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How Did the End Come for the Cylinder Disc Driven Music Box?
The music box has a long and interesting history. Long before collectors sought the dresser top music jewelry boxes, inlaid music boxes, and pop up ballerina music boxes that are the popular today, the cylinder or disc driven music box was the entertainment in many homes in the 1800?s. These vintage music boxes, ranging in size, style, and value are still sought today by many collectors of automatic musical instruments.
David Le Coultre first created the cylinder music box in Switzerland. around 1870, while Mermod Fre'res was the largest manufacturer of the cylinder musical instruments in St Crox. Years later the highly collectible disc driven music boxes were also made in France, Germany, Austria, Czechoslovakia, and other countries.
While there were numerous companies making music boxes, Mermod Fre'res, active during the 1800's was one of the few who manufactured both a cylinder music box and a disc driven automatic musical instrument. Two of the most popular ones by the company were the "Stella" and "Mira", made during the late 1890's, were made of oak in furniture styles popular in the states during that time.
What makes the cylinder music box, inlaid music boxes , and musical snuffboxes, and other types unique is that music results when the teeth of a tuned, steel comb vibrate when plucked by tiny pins protruding from the cylinder. Many collectors today highly value these music boxes and love to add then to their collections. Favorites include those manufactured during the 18th century by Lecoultre, Nicole Fre'res, and Ducommon- Girod.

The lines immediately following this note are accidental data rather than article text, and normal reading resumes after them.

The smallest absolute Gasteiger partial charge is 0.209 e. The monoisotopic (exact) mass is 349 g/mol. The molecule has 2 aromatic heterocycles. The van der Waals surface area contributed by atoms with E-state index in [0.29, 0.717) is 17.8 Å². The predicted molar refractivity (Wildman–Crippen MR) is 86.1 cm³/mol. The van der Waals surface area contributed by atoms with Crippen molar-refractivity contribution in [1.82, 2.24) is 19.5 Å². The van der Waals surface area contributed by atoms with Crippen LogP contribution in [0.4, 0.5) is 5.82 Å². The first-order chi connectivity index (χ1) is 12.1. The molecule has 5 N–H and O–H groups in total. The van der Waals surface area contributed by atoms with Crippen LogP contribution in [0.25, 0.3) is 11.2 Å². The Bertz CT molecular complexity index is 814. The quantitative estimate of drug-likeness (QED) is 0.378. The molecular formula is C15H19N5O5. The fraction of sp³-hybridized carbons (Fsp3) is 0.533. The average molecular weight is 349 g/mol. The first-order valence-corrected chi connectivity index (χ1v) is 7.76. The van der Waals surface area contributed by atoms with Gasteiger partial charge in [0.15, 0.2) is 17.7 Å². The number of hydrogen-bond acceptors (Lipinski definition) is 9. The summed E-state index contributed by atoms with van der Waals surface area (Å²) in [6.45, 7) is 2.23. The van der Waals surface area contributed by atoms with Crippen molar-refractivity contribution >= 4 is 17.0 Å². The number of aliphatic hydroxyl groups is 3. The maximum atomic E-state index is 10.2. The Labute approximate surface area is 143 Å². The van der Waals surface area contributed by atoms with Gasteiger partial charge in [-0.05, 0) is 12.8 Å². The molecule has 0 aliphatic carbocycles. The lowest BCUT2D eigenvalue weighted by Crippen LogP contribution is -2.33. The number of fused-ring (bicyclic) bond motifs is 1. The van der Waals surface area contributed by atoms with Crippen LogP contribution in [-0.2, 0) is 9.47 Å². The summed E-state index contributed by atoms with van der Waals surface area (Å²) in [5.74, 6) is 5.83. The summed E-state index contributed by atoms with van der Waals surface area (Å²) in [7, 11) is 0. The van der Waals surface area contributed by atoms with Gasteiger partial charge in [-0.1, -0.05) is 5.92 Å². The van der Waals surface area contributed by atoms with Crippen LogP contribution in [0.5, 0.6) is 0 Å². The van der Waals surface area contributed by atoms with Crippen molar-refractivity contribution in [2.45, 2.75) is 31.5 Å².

Making cylinder music boxes was quite the art until 1875. Many craftsmen worked in their homes assembling various parts and then took them to factories to complete.
Up until the Civil War, cylinder music boxes were rather plain. Then, manufacturers began making more elaborate cases with brass, wood inlays, tortoise shell, and mother of pearl.
The years 1890-1914 marked the end of time for large cylinder automatic musical instruments. In his "Encyclopedia of Automatic Musical Instruments", Q. David Bowers states, "The disc-type box, as made by Polyphon, Symphonion, Regina, and others, drove cylinder instruments from the marketplace. Mermod Freres made fine, large cylinder instruments in the 1890's, but by 1900, World War I ended what was left of the cylinder music box industry.
So ended the age of the cylinder, disc driven music box. However, with careful research and searches, collectors of cylinder music boxes can still possibly find these beautiful music boxes through organizations such MBSI at http://www.mbsi.org and AMICA at http://www.amica.org.
Copyright 2005 Monique Hawkins
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